Trauma, especially motor vehicle crashes (MVC), can change an individual’s posture. This will, in turn, affect the victim’s stance and gait, due to soft and hard tissue injuries which cause abnormal function.
Humans adapt in time and need to their environment. The human body must adapt when external forces damage the internal environment. This induced aberrant posture causes the body to function in a minimum, although abnormal, energy state.
The lordotic curves of the spine give the spine strength and stability. Ligament damage to the posterior ligaments found after whiplash causes a loss of the cervical lordosis and forward head posture. This ligament damage is diagnosed as a loss of motion segment integrity.
In a study of motor vehicle patients, Burl Pettibon, DC, and Ray Wiegand, DC, found an abnormal extension malposition of the occiput (C0) on the Atlas (C1).1 This abnormal spinal displacement subluxation results in a loss of cervical lordosis and Forward Head Posture (FHP).
Forward Head Posture is better acknowledged as “Forward Head Syndrome,” and can cause many symptoms, including back pain, headaches, depression, emphysema, intestinal problems, hemorrhoids, varicose veins, osteoporosis, hip and leg deformities, poor health, decreased quality of life, shortened life span, breathing difficulties, hormonal imbalances, spinal pain, headaches, mood swings, high blood pressure, lung and pulse problems, decreased lung capacity and bone changes.2
George Ehni, MD, states, “Ligaments are made of collagen. Collagen fibers can only elongate four percent before they rupture.”3
Ruth Jackson, MD, states, “Ligaments heal with fibrous tissue in an irregular pattern, which is less elastic and less functional. It is different from the origin tissue.”4
When a fractured bone heals, it heals through osteoblastic activity with new bone cells, in four to six weeks. When ligaments are torn, they heal though fibroblastic activity with fibrous or scar tissue. John Kellet said, “The organization of normal ligament tissue has not been approached by the remodeled scar tissue even after forty weeks of healing.”5
In MVC, the cervical spine does not simply go through extension and flexion. The initial phase is compression of the cervical spine followed by traction, with flexion of the upper cervical spine and extension of the lower cervical spine. This produces a kyphotic S-Curve. This is a non-physiological motion of the vertebral segments.6,7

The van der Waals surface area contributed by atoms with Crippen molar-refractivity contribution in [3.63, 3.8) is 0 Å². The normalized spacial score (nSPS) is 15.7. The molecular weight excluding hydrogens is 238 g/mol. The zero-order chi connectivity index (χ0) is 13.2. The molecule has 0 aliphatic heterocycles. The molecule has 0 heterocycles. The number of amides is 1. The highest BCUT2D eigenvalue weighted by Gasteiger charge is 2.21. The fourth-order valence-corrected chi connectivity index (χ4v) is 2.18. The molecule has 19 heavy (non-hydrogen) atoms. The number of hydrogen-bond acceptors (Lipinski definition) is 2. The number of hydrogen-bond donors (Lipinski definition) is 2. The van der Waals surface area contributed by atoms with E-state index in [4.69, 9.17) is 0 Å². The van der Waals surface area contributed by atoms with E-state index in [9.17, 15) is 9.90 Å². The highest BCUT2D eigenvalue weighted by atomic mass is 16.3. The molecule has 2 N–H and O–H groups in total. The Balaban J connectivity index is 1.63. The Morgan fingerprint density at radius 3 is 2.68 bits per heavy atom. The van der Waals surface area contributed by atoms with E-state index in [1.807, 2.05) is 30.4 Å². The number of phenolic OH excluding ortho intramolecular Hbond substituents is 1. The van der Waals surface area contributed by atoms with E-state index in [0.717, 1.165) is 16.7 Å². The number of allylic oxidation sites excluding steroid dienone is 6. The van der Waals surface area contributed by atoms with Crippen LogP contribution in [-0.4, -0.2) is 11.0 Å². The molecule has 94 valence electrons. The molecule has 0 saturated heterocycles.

The average car accident occurs in 200 milliseconds. The nervous system reacts in 350 milliseconds. The nervous system does not have enough time to adapt a neuro-muscular protection, and injuries result.
The head experiences initial flexion BEFORE it touches the headrest. The entire spine experiences straightening and compression. At 9.5 km/h or 6 mph, the cervical spine experiences a compressive load of fifty pounds. At the same time, the spine’s shear strain is twenty-two pounds. When the cervical spine is compressed, it loses its ability to withstand shear forces. A forty-pound load reduces facet stiffness by 73%.”7
Calliet explains that, for every inch of forward head posture, the apparent weight of the head increases by ten pounds.8 There also may be serious ligament damage to the posterior longitudinal ligament. This is clearly explained in the AMA’s Guides to the Evaluation of Permanent Impairment, 5th edition, November 2000.9
It is not disputed that many healthy-appearing individuals may have herniated or bulging discs and degenerative changes. The Guides state, “Several reports indicate approximately 30% of persons who have never had back pain will have an imaging study that can be interpreted as positive for herniated disks, and 50% or more will have bulging disks. Further, the prevalence of degenerative changes, bulges and herniations increases with advancing age.” (Page 378)
“While disc problems and degenerative changes are common in the general population, loss of motion segment integrity is rare, unless accompanied by trauma.” Chronic areas will show associated degenerative changes while acute areas will not.
The Guides further state, “When routine X-rays are normal and severe trauma is absent, motion segment alteration is rare; thus flexion and extension X-rays are indicated only when the physician suspects motion alteration from history or findings on routine X-rays.” (Page 379)
“Motion Segment Integrity is defined as two adjacent vertebra, the intervertebral disk, the apophyseal or facet joints, and ligamentous structures between the vertebra. Alteration of motion segment integrity can be either loss of motion segment integrity (increased translation or angular motion) or decreased motion.” (Page 378)
A line is drawn along the posterior bodies of the vertebra below and above the motion segment in question in dynamic (flexion and extension) lateral roentgenograms of the spine. The distance between lines A and B and the distance between lines B and C at the level of the posterio-inferior corner of the upper vertebral body are summed. A value of greater than 3.5 in the cervical spine qualifies as a loss of structural integrity. (See Figure A)